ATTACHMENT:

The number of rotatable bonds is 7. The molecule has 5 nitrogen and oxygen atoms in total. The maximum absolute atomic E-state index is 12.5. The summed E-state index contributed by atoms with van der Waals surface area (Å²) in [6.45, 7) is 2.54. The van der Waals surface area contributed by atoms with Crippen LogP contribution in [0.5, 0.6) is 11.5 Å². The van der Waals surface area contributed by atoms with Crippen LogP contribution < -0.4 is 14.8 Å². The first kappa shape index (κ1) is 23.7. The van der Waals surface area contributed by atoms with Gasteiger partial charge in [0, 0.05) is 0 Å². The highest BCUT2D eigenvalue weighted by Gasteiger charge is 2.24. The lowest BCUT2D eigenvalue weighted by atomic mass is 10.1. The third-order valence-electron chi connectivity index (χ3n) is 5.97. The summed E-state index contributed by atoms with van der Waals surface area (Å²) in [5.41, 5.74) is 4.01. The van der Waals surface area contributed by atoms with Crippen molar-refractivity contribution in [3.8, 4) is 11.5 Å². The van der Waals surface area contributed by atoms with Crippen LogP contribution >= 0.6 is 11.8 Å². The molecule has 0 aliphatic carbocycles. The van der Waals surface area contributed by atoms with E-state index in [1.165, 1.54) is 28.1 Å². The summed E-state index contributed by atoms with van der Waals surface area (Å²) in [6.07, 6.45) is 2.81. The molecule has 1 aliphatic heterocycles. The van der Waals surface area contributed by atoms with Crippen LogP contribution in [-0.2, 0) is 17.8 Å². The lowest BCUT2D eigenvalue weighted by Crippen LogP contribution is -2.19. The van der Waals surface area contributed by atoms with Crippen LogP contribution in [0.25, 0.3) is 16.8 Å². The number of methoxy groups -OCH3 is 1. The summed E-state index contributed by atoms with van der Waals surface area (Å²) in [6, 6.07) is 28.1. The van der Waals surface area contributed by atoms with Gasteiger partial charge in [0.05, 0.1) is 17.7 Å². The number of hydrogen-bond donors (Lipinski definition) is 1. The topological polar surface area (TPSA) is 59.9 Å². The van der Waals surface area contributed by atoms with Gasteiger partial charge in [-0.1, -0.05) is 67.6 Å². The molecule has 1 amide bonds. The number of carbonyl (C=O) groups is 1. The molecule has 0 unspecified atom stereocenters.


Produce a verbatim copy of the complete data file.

The number of rotatable bonds is 7. The molecule has 5 nitrogen and oxygen atoms in total. The maximum absolute atomic E-state index is 12.5. The summed E-state index contributed by atoms with van der Waals surface area (Å²) in [6.45, 7) is 2.54. The van der Waals surface area contributed by atoms with Crippen LogP contribution in [0.5, 0.6) is 11.5 Å². The van der Waals surface area contributed by atoms with Crippen LogP contribution < -0.4 is 14.8 Å². The first kappa shape index (κ1) is 23.7. The van der Waals surface area contributed by atoms with Gasteiger partial charge in [0, 0.05) is 0 Å². The highest BCUT2D eigenvalue weighted by Gasteiger charge is 2.24. The lowest BCUT2D eigenvalue weighted by atomic mass is 10.1. The third-order valence-electron chi connectivity index (χ3n) is 5.97. The summed E-state index contributed by atoms with van der Waals surface area (Å²) in [5.41, 5.74) is 4.01. The van der Waals surface area contributed by atoms with Crippen molar-refractivity contribution in [3.8, 4) is 11.5 Å². The van der Waals surface area contributed by atoms with Crippen LogP contribution >= 0.6 is 11.8 Å². The molecule has 0 aliphatic carbocycles. The van der Waals surface area contributed by atoms with E-state index in [1.165, 1.54) is 28.1 Å². The summed E-state index contributed by atoms with van der Waals surface area (Å²) in [6.07, 6.45) is 2.81. The molecule has 1 aliphatic heterocycles. The van der Waals surface area contributed by atoms with Crippen LogP contribution in [-0.2, 0) is 17.8 Å². The lowest BCUT2D eigenvalue weighted by Crippen LogP contribution is -2.19. The van der Waals surface area contributed by atoms with Crippen LogP contribution in [0.25, 0.3) is 16.8 Å². The number of methoxy groups -OCH3 is 1. The summed E-state index contributed by atoms with van der Waals surface area (Å²) in [6, 6.07) is 28.1. The van der Waals surface area contributed by atoms with Gasteiger partial charge in [0.05, 0.1) is 17.7 Å². The number of hydrogen-bond donors (Lipinski definition) is 1. The topological polar surface area (TPSA) is 59.9 Å². The van der Waals surface area contributed by atoms with Gasteiger partial charge in [-0.1, -0.05) is 67.6 Å². The molecule has 1 amide bonds. The number of carbonyl (C=O) groups is 1. The molecule has 0 unspecified atom stereocenters.